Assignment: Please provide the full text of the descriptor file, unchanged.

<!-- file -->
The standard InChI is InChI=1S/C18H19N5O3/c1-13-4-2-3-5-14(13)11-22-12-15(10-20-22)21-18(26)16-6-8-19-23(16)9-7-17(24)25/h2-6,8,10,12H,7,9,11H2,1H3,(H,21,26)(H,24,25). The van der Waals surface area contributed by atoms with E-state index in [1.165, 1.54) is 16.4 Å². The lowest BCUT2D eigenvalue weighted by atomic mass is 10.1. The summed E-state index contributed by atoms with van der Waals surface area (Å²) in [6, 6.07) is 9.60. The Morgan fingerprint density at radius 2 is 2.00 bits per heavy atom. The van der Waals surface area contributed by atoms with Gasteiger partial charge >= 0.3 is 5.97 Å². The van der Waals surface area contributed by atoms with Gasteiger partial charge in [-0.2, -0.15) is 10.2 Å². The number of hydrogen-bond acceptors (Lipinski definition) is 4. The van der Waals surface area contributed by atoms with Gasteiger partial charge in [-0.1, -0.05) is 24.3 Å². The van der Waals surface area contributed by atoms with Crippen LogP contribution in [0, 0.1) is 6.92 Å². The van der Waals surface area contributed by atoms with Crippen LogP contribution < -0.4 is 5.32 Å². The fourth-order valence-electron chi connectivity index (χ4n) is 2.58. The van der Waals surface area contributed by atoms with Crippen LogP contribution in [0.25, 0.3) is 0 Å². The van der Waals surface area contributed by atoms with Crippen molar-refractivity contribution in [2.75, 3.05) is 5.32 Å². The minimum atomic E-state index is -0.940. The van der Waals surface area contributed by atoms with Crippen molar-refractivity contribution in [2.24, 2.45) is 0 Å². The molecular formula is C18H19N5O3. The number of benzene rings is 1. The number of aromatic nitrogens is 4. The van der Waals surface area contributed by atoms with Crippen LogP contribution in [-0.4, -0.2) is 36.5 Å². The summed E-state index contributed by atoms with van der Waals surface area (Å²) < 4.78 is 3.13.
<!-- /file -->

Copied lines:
The standard InChI is InChI=1S/C18H19N5O3/c1-13-4-2-3-5-14(13)11-22-12-15(10-20-22)21-18(26)16-6-8-19-23(16)9-7-17(24)25/h2-6,8,10,12H,7,9,11H2,1H3,(H,21,26)(H,24,25). The van der Waals surface area contributed by atoms with E-state index in [1.165, 1.54) is 16.4 Å². The lowest BCUT2D eigenvalue weighted by atomic mass is 10.1. The summed E-state index contributed by atoms with van der Waals surface area (Å²) in [6, 6.07) is 9.60. The Morgan fingerprint density at radius 2 is 2.00 bits per heavy atom. The van der Waals surface area contributed by atoms with Gasteiger partial charge >= 0.3 is 5.97 Å². The van der Waals surface area contributed by atoms with Gasteiger partial charge in [-0.2, -0.15) is 10.2 Å². The number of hydrogen-bond acceptors (Lipinski definition) is 4. The van der Waals surface area contributed by atoms with Gasteiger partial charge in [-0.1, -0.05) is 24.3 Å². The van der Waals surface area contributed by atoms with Crippen LogP contribution in [0, 0.1) is 6.92 Å². The van der Waals surface area contributed by atoms with Crippen LogP contribution < -0.4 is 5.32 Å². The fourth-order valence-electron chi connectivity index (χ4n) is 2.58. The van der Waals surface area contributed by atoms with Crippen LogP contribution in [0.25, 0.3) is 0 Å². The van der Waals surface area contributed by atoms with Crippen molar-refractivity contribution in [2.75, 3.05) is 5.32 Å². The minimum atomic E-state index is -0.940. The van der Waals surface area contributed by atoms with Crippen molar-refractivity contribution in [2.24, 2.45) is 0 Å². The molecular formula is C18H19N5O3. The number of benzene rings is 1. The number of aromatic nitrogens is 4. The van der Waals surface area contributed by atoms with Crippen LogP contribution in [-0.4, -0.2) is 36.5 Å². The summed E-state index contributed by atoms with van der Waals surface area (Å²) < 4.78 is 3.13.